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February 23, 2009
Many HR Pros Want Obama's Limits on Exec Pay to Go Further

There are more HR professionals who say that President Barack Obama's limits on executive pay for firms receiving bailout money don't go far enough than those who say the restrictions are on target, according to a poll on and

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In early February, President Obama and the Treasury Department issued a set of guidelines on executive pay for financial institutions that are receiving government assistance to address the current financial crisis. 

The guidelines put limits on executive compensation at banks receiving "exceptional assistance" from the federal government. If banks fall under the exceptional assistance standard, they must limit senior executives to $500,000 in total annual compensation (except for restricted stock).

When HR professionals were asked what they thought about the limits,  45 percent said they don't go far enough, compared with 43 percent who said the limits are fair and sensible. Just 12 percent of respondents said they thought the limits were too strict.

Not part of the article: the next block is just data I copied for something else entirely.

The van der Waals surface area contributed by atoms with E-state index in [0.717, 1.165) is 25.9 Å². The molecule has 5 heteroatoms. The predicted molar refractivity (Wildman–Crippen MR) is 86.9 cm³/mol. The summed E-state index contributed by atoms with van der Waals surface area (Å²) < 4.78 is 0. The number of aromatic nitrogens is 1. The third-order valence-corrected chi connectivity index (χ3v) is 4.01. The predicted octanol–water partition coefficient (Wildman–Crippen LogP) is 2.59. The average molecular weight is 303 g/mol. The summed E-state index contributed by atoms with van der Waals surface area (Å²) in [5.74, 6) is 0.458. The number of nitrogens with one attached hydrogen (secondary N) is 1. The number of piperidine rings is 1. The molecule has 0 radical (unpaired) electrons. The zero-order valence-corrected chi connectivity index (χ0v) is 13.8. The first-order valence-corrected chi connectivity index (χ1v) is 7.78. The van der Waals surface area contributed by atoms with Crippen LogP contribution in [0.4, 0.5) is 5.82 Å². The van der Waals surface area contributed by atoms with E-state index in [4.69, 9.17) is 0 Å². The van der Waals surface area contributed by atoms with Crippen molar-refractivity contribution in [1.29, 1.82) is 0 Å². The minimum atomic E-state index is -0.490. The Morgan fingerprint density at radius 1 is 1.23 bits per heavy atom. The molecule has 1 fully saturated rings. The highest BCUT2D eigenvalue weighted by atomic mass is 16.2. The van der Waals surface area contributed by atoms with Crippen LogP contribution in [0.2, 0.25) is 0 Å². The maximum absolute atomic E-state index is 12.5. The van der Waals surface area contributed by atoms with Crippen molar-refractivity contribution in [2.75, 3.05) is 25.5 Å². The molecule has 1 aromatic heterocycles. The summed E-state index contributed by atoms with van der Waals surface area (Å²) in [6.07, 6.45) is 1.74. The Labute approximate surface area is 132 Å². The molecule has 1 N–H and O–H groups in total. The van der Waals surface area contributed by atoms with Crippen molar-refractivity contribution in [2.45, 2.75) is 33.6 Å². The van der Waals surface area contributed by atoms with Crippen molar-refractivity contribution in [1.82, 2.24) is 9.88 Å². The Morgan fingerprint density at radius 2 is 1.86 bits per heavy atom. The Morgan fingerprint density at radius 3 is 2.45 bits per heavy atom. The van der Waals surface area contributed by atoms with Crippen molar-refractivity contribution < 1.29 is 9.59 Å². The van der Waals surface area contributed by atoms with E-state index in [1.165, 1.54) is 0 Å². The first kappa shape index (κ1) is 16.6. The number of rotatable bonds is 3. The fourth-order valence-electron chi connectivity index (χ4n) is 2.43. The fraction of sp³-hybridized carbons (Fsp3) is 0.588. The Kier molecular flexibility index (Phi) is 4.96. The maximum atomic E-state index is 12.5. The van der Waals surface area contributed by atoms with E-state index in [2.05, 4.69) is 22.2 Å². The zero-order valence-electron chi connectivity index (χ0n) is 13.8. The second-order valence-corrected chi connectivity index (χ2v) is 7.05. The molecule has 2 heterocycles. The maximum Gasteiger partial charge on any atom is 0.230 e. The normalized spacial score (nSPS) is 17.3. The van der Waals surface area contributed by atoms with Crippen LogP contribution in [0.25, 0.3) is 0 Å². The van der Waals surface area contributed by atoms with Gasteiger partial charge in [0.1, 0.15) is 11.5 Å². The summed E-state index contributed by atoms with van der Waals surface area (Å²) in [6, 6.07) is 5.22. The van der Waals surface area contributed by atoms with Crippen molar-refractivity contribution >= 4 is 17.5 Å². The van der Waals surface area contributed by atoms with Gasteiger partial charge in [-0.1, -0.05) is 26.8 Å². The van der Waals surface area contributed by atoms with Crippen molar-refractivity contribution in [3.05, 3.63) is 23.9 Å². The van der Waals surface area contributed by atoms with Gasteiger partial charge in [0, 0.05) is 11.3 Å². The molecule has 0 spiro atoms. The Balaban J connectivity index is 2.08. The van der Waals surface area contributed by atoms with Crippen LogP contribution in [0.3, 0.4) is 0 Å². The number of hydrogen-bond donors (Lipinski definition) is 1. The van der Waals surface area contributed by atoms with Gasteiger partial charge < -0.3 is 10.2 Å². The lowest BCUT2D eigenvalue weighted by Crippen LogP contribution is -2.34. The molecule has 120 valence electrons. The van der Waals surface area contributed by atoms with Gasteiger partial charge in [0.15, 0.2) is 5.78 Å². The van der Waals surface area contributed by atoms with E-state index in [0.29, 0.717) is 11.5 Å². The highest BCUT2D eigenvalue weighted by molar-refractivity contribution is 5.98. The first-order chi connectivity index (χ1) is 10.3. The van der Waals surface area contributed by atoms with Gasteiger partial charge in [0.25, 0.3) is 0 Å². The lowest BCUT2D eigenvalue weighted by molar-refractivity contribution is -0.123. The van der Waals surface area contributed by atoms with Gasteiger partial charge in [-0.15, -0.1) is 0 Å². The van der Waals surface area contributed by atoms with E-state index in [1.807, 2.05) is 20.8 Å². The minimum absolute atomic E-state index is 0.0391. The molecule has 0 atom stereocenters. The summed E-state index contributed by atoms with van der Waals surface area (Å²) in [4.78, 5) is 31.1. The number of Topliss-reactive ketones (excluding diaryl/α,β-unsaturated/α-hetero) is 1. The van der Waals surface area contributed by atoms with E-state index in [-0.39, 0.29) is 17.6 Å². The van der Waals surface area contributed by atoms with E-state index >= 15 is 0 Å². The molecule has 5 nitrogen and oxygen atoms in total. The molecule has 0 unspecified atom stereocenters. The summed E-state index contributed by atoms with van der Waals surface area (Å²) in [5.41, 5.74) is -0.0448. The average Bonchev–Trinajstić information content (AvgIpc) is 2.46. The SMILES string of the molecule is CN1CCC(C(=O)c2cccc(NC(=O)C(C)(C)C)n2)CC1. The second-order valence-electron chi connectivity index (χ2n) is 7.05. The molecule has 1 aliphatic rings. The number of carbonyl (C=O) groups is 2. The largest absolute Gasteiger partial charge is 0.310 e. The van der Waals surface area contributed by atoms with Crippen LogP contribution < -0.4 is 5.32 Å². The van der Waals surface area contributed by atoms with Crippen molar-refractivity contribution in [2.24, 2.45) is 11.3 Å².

More than 500 HR professionals responded to the poll.

Two weeks before the release of the new guidelines, Obama criticized Wall Street firms for the size of the bonuses they paid out in 2008 despite the flagging stock market. He called the size of the bonuses the “height of irresponsibility” and “shameful.”

In January, the New York Comptroller reported that that the bonus pool paid by Wall Street to its employees in New York City totaled $18.4 billion in 2008. The size of the bonus pool was the sixth largest on record, but it was also a decline of 44 percent from the bonus pool in 2007.

On February 17, Obama signed legislation that includes a provision that prohibits participants in the Troubled Asset Relief Program (TARP)--which allows the federal government to purchase assets and equity from financial institutions in order to strengthen the sector--from giving executives “golden parachutes” or paying any bonus, retention award, or incentive compensation during the period in which they have TARP obligations outstanding.

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